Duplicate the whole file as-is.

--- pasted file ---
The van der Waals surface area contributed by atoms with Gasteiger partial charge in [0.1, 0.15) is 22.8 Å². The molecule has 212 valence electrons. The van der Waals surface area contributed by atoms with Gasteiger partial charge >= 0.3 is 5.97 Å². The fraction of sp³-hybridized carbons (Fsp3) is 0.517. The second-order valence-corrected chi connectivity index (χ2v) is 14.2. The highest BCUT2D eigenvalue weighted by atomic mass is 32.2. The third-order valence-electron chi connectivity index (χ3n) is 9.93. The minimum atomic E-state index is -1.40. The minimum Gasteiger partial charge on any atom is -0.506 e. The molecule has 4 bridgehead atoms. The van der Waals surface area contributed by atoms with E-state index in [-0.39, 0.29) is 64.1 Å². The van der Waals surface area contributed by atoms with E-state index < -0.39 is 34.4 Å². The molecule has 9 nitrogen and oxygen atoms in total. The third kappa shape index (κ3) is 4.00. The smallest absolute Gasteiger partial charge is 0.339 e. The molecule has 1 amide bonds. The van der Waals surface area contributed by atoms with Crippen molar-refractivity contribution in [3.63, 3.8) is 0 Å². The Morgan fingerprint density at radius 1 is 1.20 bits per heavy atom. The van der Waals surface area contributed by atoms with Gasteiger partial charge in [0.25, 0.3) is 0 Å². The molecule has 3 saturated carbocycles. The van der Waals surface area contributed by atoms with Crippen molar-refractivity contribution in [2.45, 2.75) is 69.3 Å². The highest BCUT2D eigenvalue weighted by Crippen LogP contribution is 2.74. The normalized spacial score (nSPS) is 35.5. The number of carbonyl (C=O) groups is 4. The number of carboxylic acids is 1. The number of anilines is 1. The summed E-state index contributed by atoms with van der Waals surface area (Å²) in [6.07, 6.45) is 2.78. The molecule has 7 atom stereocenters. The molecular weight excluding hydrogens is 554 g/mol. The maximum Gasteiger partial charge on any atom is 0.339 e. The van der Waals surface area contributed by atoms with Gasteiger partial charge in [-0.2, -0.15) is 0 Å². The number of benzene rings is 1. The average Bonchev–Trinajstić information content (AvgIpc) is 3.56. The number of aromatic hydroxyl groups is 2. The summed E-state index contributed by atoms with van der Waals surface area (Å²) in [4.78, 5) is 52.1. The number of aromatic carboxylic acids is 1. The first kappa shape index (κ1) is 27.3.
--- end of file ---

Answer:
The van der Waals surface area contributed by atoms with Gasteiger partial charge in [0.1, 0.15) is 22.8 Å². The molecule has 212 valence electrons. The van der Waals surface area contributed by atoms with Gasteiger partial charge >= 0.3 is 5.97 Å². The fraction of sp³-hybridized carbons (Fsp3) is 0.517. The second-order valence-corrected chi connectivity index (χ2v) is 14.2. The highest BCUT2D eigenvalue weighted by atomic mass is 32.2. The third-order valence-electron chi connectivity index (χ3n) is 9.93. The minimum atomic E-state index is -1.40. The minimum Gasteiger partial charge on any atom is -0.506 e. The molecule has 4 bridgehead atoms. The van der Waals surface area contributed by atoms with E-state index in [-0.39, 0.29) is 64.1 Å². The van der Waals surface area contributed by atoms with E-state index < -0.39 is 34.4 Å². The molecule has 9 nitrogen and oxygen atoms in total. The third kappa shape index (κ3) is 4.00. The smallest absolute Gasteiger partial charge is 0.339 e. The molecule has 1 amide bonds. The van der Waals surface area contributed by atoms with Crippen molar-refractivity contribution in [3.63, 3.8) is 0 Å². The Morgan fingerprint density at radius 1 is 1.20 bits per heavy atom. The van der Waals surface area contributed by atoms with Gasteiger partial charge in [0.25, 0.3) is 0 Å². The molecule has 3 saturated carbocycles. The van der Waals surface area contributed by atoms with Crippen molar-refractivity contribution in [2.45, 2.75) is 69.3 Å². The highest BCUT2D eigenvalue weighted by Crippen LogP contribution is 2.74. The normalized spacial score (nSPS) is 35.5. The number of carbonyl (C=O) groups is 4. The number of carboxylic acids is 1. The number of anilines is 1. The summed E-state index contributed by atoms with van der Waals surface area (Å²) in [6.07, 6.45) is 2.78. The molecule has 7 atom stereocenters. The molecular weight excluding hydrogens is 554 g/mol. The maximum Gasteiger partial charge on any atom is 0.339 e. The van der Waals surface area contributed by atoms with Gasteiger partial charge in [-0.2, -0.15) is 0 Å². The number of benzene rings is 1. The average Bonchev–Trinajstić information content (AvgIpc) is 3.56. The number of aromatic hydroxyl groups is 2. The summed E-state index contributed by atoms with van der Waals surface area (Å²) in [4.78, 5) is 52.1. The number of aromatic carboxylic acids is 1. The first kappa shape index (κ1) is 27.3.